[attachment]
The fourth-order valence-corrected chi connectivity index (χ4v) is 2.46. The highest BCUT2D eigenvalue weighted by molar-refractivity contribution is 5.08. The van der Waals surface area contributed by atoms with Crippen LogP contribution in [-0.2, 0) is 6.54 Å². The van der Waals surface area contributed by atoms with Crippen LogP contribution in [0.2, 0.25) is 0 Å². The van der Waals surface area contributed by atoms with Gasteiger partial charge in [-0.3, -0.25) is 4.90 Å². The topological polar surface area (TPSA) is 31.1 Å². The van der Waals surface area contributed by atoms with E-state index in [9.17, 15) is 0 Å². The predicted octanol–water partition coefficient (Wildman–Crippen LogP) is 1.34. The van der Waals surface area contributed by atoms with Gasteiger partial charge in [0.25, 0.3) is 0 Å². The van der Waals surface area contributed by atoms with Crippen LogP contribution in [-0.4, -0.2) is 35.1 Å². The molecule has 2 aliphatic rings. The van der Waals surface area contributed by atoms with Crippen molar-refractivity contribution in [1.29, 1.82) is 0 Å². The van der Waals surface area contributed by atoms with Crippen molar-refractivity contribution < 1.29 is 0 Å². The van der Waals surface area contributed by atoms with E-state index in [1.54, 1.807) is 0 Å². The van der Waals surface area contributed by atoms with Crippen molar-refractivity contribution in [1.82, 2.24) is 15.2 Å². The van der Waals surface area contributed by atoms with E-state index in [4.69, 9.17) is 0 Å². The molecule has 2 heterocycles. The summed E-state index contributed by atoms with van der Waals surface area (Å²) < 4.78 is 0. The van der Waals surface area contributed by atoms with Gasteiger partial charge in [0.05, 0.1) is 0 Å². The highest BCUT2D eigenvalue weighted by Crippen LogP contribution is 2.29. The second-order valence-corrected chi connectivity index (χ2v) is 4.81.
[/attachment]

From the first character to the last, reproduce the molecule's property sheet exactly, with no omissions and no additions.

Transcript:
The fourth-order valence-corrected chi connectivity index (χ4v) is 2.46. The highest BCUT2D eigenvalue weighted by molar-refractivity contribution is 5.08. The van der Waals surface area contributed by atoms with Crippen LogP contribution in [-0.2, 0) is 6.54 Å². The van der Waals surface area contributed by atoms with Crippen LogP contribution in [0.2, 0.25) is 0 Å². The van der Waals surface area contributed by atoms with Gasteiger partial charge in [-0.3, -0.25) is 4.90 Å². The topological polar surface area (TPSA) is 31.1 Å². The van der Waals surface area contributed by atoms with E-state index in [9.17, 15) is 0 Å². The predicted octanol–water partition coefficient (Wildman–Crippen LogP) is 1.34. The van der Waals surface area contributed by atoms with Gasteiger partial charge in [0.25, 0.3) is 0 Å². The van der Waals surface area contributed by atoms with Crippen LogP contribution in [-0.4, -0.2) is 35.1 Å². The molecule has 2 aliphatic rings. The van der Waals surface area contributed by atoms with Crippen molar-refractivity contribution in [1.29, 1.82) is 0 Å². The van der Waals surface area contributed by atoms with Crippen molar-refractivity contribution < 1.29 is 0 Å². The van der Waals surface area contributed by atoms with E-state index in [1.54, 1.807) is 0 Å². The van der Waals surface area contributed by atoms with Crippen molar-refractivity contribution in [1.82, 2.24) is 15.2 Å². The van der Waals surface area contributed by atoms with E-state index in [4.69, 9.17) is 0 Å². The molecule has 2 heterocycles. The summed E-state index contributed by atoms with van der Waals surface area (Å²) < 4.78 is 0. The van der Waals surface area contributed by atoms with Gasteiger partial charge in [0.05, 0.1) is 0 Å². The highest BCUT2D eigenvalue weighted by Crippen LogP contribution is 2.29. The second-order valence-corrected chi connectivity index (χ2v) is 4.81.